Friday, February 5, 2010

Tincture of Green, Part Two A

The smell of snow is sharp and antiseptic, like a tincture of the landscape, and snow has a sound -- like holding a sea shell up to your ear -- stand still in the snow and it makes an audible noise, several noises in fact...there’s the sound of snow falling at night, the sound of snow on a field, the sound of snow laying heavy in a forest, the sound of snow with the moon upon it, the sound of snow when you are lying down in it looking up at the white sky thinking no day could be as exquisite as the one you are in right now and the best sound of snow? The sound snow makes when you wake up in the morning to discover the world is frozen, vaulted, chapel-like and still.

Being raised by ones’ grandparents is to grow up with a warped sense of time. You become their connection to the modern world and they become your connection to what the world used to be. There is a great sense of freedom, because you are not their first child, not even their second -- you are their Last child. They have seen their first children already grow up and leave and have children of their own, you in fact, so they see you as something to be guided but not directed. They rarely worry about you, they trust you. And in turn, because they trust you so generously, you are obliged to simply honor that trust.

But it makes a strange soul out of you -- you use expressions that are a generation removed, you read books that are of a different era...Mark Twain and Kipling first editions are in the house and you are not aware that there is anything OLD about them. OLD movies and OLD movie stars are contemporary. Your parents become like sisters and brothers to you and you have no concept of what middle age is, because your living with people who are well past those years.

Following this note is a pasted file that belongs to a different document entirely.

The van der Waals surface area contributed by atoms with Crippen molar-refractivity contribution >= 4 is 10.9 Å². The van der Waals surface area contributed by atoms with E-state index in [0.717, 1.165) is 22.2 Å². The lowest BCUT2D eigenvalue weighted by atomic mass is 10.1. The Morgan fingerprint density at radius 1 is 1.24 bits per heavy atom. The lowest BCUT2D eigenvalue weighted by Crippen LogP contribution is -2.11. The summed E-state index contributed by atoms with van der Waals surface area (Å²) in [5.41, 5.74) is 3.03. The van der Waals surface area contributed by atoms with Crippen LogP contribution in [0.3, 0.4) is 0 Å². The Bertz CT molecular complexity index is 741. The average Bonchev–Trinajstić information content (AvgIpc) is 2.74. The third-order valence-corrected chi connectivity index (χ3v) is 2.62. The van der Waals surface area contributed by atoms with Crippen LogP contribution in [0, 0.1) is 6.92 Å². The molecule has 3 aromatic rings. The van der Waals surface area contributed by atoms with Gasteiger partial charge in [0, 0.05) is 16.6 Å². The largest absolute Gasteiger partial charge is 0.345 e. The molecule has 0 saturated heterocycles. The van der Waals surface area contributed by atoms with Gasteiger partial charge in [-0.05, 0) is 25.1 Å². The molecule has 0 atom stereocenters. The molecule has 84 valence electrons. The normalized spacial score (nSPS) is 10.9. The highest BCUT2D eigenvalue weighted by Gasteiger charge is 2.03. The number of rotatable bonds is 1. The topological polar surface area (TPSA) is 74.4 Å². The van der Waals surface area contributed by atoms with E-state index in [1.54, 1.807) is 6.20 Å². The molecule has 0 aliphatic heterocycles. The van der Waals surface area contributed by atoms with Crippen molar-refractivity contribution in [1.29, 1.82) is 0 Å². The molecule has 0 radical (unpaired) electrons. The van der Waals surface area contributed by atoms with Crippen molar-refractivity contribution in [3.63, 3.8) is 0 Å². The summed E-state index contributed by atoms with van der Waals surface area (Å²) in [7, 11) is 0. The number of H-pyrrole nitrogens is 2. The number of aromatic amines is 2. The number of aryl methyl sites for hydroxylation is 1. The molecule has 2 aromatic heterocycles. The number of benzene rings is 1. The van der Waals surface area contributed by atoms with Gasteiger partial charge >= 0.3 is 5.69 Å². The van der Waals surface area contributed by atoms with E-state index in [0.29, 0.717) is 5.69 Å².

And death looms a little closer than it should because they are much closer to it than a set of middle aged parents...and because they are closer to it, they mark time with you, they are relieved when they have made it to your 12th birthday, through your first year of high school, through your high school graduation, through your first year of college and so on. And when you are grown, they finally feel like they can let go -- they were there to get you to a marked destination...parents don’t mark time like that, at least I don’t think they do, see? I’m slightly warped.

Because I lived in an old house with old people, the smells of my childhood are medicinal ... camphor, alcohol, vinegar, antiphlagestine clay, epsom salts, absorbine...horse linements and tincture of green...I didn’t think it was unusual until I grew up and found that my house was not quite so filled with these smells and now that I am middle aged, those smells are creeping in again, sharp reminders of Mom and Pop. And the cold weather takes me into my Connecticut childhood in the most intense way, like the aura to a seizure...the sting and glare of snow splits my mind open and spills me into that little room I inhabited over the kitchen...

2 comments:

Robert said...

A fine and economical meditation on senses (the first paragraph called out specific auditory memories), including the sense of identity with one's caretakers. Our home had one room occupied by grandmother, and it was all talcum and florals and liniment inside that door. And when outside into the cold with animals, it's the warm breath of cows munching "sweet feed," molasses over grain, a slightly boozy ferment.

Good one, real good.

wolfy said...

wow - thank you, much appreciated comments from you!